In the guide
This guidance is for England, Scotland & Wales
Consumer products must be 'safe'. Safety can be assessed by the application of standards; if the product complies with a harmonised European standard, it is automatically taken to be safe.
The General Product Safety Regulations 2005 (GPSR) provide the main basis for ensuring the safety of consumer goods by imposing certain controls. These ensure that all products intended for or likely to be used by consumers under normal or reasonably foreseeable conditions are safe.
As a retailer or wholesaler of consumer goods whose actions do not affect the safety of the goods (this is termed a 'distributor' under the Regulations), you will have certain obligations. These obligations also apply to businesses that hire out or supply second-hand goods or supply goods as part of a service.
Where a product is already subject to other existing regulations (for example, toys) then those regulations will apply to that product; the GPSR do not apply to the safety of a product where there are specific provisions of European Union (EU) law governing all aspects of its safety. As such, they operate as a kind of 'mop-up' set of regulations.
However, the GPSR will apply where they go further than the existing regulations in terms of the specific aspects of safety covered and the extent of the obligations on distributors. The GPSR apply to all products intended for or likely to be used by consumers (even if not intended for them) that are supplied or made available; the test would be whether a consumer can purchase the product without challenge. This includes products supplied or made available to consumers for their own use in the course of a service - for example, gym equipment for use in a gym, high chairs provided for use for diners in a restaurant and trolleys for use by shoppers.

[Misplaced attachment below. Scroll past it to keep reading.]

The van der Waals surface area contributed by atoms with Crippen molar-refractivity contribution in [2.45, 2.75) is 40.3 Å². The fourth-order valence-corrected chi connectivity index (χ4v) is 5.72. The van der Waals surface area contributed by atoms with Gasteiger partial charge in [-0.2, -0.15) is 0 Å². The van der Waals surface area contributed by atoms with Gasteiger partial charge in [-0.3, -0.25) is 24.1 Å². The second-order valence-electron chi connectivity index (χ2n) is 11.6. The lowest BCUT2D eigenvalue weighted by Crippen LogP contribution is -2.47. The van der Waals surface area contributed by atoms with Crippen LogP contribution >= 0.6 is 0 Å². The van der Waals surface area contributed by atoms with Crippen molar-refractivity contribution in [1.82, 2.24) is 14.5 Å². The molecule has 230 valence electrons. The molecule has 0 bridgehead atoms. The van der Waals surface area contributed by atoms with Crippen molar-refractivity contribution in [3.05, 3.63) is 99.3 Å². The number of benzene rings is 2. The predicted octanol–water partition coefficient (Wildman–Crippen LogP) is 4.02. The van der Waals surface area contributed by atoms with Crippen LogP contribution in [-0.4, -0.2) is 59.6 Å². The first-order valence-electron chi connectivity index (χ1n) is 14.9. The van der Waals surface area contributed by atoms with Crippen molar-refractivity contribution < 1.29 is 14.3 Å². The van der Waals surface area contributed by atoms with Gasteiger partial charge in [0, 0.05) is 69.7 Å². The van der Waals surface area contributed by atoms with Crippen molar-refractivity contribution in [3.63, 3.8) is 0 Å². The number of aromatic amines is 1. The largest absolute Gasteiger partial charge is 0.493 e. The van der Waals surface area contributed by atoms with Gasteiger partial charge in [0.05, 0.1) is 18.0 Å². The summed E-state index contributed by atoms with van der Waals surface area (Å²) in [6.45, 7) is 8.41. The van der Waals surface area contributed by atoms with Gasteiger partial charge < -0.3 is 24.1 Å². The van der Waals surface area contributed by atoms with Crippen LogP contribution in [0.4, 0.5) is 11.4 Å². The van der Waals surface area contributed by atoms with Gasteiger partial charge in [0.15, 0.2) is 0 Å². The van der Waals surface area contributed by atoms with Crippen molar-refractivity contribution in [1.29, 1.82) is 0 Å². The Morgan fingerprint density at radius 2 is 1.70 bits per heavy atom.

Unlike sector-specific laws the GPSR do not permit CE marking but do require that distributors only supply safe products.
The following types of consumer goods would fall within the GPSR
If there are aspects of safety under GPSR that are not covered by the products' own sector-specific regulations - such as electrical equipment - then the GPSR aspects will also apply.
The Regulations also cover products that were originally designed and intended for professional use but subsequently 'migrate' on to the consumer market (such as certain power tools). Where consumers can acquire professional products, they must be treated as 'consumer goods'.
As a distributor if you supply a 'professional use only' product to a consumer you will be responsible for its safety and if the product could never be safe for use by consumers you should take such steps as are reasonable and necessary to ensure the marketing and supply of the product is very strictly controlled.
The main obligation on a distributor is to supply a safe product.
In particular you must act with due care to help ensure only safe products are supplied and must not supply products that, as a professional, you know (or should have presumed on the basis of information in your possession) to be dangerous.
As a distributor you must also provide consumers with relevant information to enable them:
This means passing on all the warnings and instructions that accompany the product.